The incidence of NPC is approximately 1 in 120,000 to 150,000 live births. NPC is an autosomal recessive condition and is caused by variants in either the NPC1 or NPC2 genes. Most individuals with NPC exhibit elevated levels of oxysterol cholestane-3 beta, 5 alpha, 6 beta-triol (COT) in dried blood spots, however, testing in plasma (OXNP / Oxysterols, Plasma) is more sensitive particularly in patients with an atypical presentation. Elevations may also be seen in lyso-sphingomyelin 509 (LSM 509) and 7-ketocholesterol (7-KC). The diagnosis of NPC can be confirmed by demonstration of impaired cholesterol esterification and positive filipin staining in cultured fibroblasts (NIEM / Niemann-Pick Type C Detection, Fibroblasts) or by molecular genetic analysis of the NPC1 and NPC2 genes (see NPCZ / Niemann-Pick Type C Disease, Full Gene Analysis, Varies).

Reference Values

CHOLESTANE-3-BETA,5-ALPHA,6-BETA-TRIOL

Cutoff: ≤0.800 nmol/mL

 

LYSO-SPHINGOMYELIN

Cutoff: ≤0.100 nmol/mL

Interpretation

An elevation of cholestane-3-beta, 5-alpha, 6-beta-triol (COT) is highly suggestive of Niemann-Pick disease type C (NPC) disease.

 

An elevation of lyso-sphingomyelin (LSM) is highly suggestive of Niemann-Pick disease type A or B (NPA or NPB) disease.

 

An elevation of lyso-sphingomyelin 509 (LSM 509) is suggestive of NPA, NPB or NPC disease.

Clinical Reference

1. Niemann-Pick Disease Type C1; NPC1. In The Online Metabolic and Molecular Bases of Inherited Disease. Edited by D Valle, AL Beaudet, B Vogelstein, et al. New York, McGraw-Hill, 2014. Accessed April 07, 2017. Available at www.omim.org/entry/257220?search=257220&highlight=257220

2. Niemann-Pick Disease Type A. In The Online Metabolic and Molecular Bases of Inherited Disease. Edited by D Valle, AL Beaudet, B Vogelstein, et al. New York, McGraw-Hill, 2014. Accessed April 07, 2017. Available at www.omim.org/entry/257200?search=257200&highlight=257200

3. Niemann-Pick Disease Type B. In The Online Metabolic and Molecular Bases of Inherited Disease. Edited by D Valle, AL Beaudet, B Vogelstein, et al. New York, McGraw-Hill, 2014. Accessed April 07, 2017. Available at www.omim.org/entry/607616?search=607616&highlight=607616

4. Wasserstein MP, Schuchman EH: Acid sphingomyelinase deficiency. In GeneReviews. Edited by RA Pagon, MP Adam, HH Ardinger, et al. Accessed April 07, 2017. Available at www.ncbi.nlm.nih.gov/books/NBK1370/

5. Patterson MC, Vanier MT, Suzuki K, et al: Niemann-Pick disease type C: a lipid trafficking disorder. In The Online Metabolic and Molecular Bases of Inherited Disease. Edited by D Valle, AL Beaudet, B Vogelstein, et al. New York, McGraw-Hill, 2014. Accessed April 07, 2017. Available at www.ommbid.mhmedical.com/content.aspx?bookid=971&sectionid=62643647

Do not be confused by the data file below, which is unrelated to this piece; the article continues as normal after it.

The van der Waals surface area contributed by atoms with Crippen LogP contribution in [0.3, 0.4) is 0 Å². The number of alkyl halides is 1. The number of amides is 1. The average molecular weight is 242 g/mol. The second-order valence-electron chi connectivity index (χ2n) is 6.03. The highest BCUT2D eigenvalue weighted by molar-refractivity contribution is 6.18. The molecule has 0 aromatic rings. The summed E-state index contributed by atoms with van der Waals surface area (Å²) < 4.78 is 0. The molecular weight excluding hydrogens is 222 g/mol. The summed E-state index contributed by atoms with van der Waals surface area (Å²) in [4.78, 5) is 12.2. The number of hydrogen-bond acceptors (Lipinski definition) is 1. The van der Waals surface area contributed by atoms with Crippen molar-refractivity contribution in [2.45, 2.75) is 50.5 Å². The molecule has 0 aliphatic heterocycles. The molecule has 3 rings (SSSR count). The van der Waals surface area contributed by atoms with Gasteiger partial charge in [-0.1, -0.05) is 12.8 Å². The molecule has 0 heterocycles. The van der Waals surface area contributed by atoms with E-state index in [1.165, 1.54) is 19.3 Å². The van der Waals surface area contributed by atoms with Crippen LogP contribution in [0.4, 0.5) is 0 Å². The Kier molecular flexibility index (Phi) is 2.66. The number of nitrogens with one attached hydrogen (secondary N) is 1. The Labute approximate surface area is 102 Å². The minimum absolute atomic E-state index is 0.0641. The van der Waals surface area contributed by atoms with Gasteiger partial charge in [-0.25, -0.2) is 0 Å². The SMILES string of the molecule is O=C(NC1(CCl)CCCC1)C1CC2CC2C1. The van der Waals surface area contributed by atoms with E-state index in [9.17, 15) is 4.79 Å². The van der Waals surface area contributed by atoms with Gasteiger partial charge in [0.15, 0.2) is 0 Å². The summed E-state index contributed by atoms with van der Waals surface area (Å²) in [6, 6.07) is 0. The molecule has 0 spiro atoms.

6. Gal AE, Brady RO, Hibbert SR, Pentchev PG: A practical chromogenic procedure for the detection of homozygotes and heterozygous carriers of Niemann-Pick disease. N Engl J Med 1975;293:632-636

7. Patterson M: Niemann-Pick disease type C. In GeneReviews. Edited by RA Pagon, MP Adam, HH Ardinger, et al. Accessed April 07, 2017. Available at www.ncbi.nlm.nih.gov/books/NBK1296/

8. Schuchman EH: The pathogenesis and treatment of acid sphingomyelinase-deficient Niemann-Pick disease. Int J Clin Pharmacol Ther 2009;47(Suppl 1):S48-57

9. Hollack CE, de Sonnaville ES, Cassiman D et al: Acid sphingomyelinase (Asm) deficiency patients in The Netherlands and Belgium: disease spectrum and natural course in attenuated patients. Mol Genet Metab 2012;107:526-533

Day(s) and Time(s) Performed

Tuesday; 8 a.m.

Analytic Time

2 days (not reported on Saturday or Sunday)

Test Classification

This test was developed and its performance characteristics determined by Mayo Clinic in a manner consistent with CLIA requirements. This test has not been cleared or approved by the U.S. Food and Drug Administration.

CPT Code Information

82542

LOINC Code Information

Test ID Test Order Name Order LOINC Value
OXYBS Oxysterols, BS 92741-8

 

Result ID Test Result Name Result LOINC Value
36762 Interpretation (OXYBS) 59462-2
36760 Cholestane-3beta,5alpha,6beta-triol 92757-4
36761 Lyso-sphingomyelin 92749-1
36763 Reviewed By 18771-6

Testing Algorithm

See Newborn Screen Follow-up for Niemann Pick Type A and B in Special Instructions.

 

For more information, see Newborn Screening Act Sheet Niemann-Pick A/B Disease: Decreased Acid Sphingomyelinase in Special Instructions.

Forms

If not ordering electronically, complete, print, and send an Inborn Errors of Metabolism Test Request (T798) with the specimen. 

Mayo Clinic Laboratories | Pediatric Catalog Additional Information:

mcl-newborn